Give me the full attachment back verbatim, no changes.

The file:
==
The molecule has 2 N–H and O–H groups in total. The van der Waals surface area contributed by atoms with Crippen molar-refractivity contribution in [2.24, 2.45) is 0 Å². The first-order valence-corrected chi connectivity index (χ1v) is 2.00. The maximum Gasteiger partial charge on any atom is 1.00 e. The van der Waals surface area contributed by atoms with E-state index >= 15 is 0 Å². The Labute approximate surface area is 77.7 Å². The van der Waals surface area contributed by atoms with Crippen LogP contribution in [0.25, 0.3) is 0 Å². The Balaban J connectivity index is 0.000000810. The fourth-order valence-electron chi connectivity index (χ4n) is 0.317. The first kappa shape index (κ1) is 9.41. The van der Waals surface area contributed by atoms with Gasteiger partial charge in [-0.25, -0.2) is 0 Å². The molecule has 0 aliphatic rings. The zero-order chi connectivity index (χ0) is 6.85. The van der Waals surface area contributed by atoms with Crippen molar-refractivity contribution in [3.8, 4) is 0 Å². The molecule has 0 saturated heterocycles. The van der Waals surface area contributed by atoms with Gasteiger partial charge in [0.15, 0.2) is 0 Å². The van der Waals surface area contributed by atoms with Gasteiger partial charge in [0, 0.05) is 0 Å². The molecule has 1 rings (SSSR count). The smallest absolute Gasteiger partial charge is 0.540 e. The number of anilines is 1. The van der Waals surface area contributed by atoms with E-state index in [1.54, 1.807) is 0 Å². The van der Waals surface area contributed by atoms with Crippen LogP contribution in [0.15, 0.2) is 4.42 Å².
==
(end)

The molecule has 2 N–H and O–H groups in total. The van der Waals surface area contributed by atoms with Crippen molar-refractivity contribution in [2.24, 2.45) is 0 Å². The first-order valence-corrected chi connectivity index (χ1v) is 2.00. The maximum Gasteiger partial charge on any atom is 1.00 e. The van der Waals surface area contributed by atoms with E-state index >= 15 is 0 Å². The Labute approximate surface area is 77.7 Å². The van der Waals surface area contributed by atoms with Crippen LogP contribution in [0.25, 0.3) is 0 Å². The Balaban J connectivity index is 0.000000810. The fourth-order valence-electron chi connectivity index (χ4n) is 0.317. The first kappa shape index (κ1) is 9.41. The van der Waals surface area contributed by atoms with Gasteiger partial charge in [-0.25, -0.2) is 0 Å². The molecule has 0 aliphatic rings. The zero-order chi connectivity index (χ0) is 6.85. The van der Waals surface area contributed by atoms with Crippen molar-refractivity contribution in [3.8, 4) is 0 Å². The molecule has 0 saturated heterocycles. The van der Waals surface area contributed by atoms with Gasteiger partial charge in [0.15, 0.2) is 0 Å². The van der Waals surface area contributed by atoms with Gasteiger partial charge in [0, 0.05) is 0 Å². The molecule has 1 rings (SSSR count). The smallest absolute Gasteiger partial charge is 0.540 e. The number of anilines is 1. The van der Waals surface area contributed by atoms with E-state index in [1.54, 1.807) is 0 Å². The van der Waals surface area contributed by atoms with Crippen LogP contribution in [0.15, 0.2) is 4.42 Å².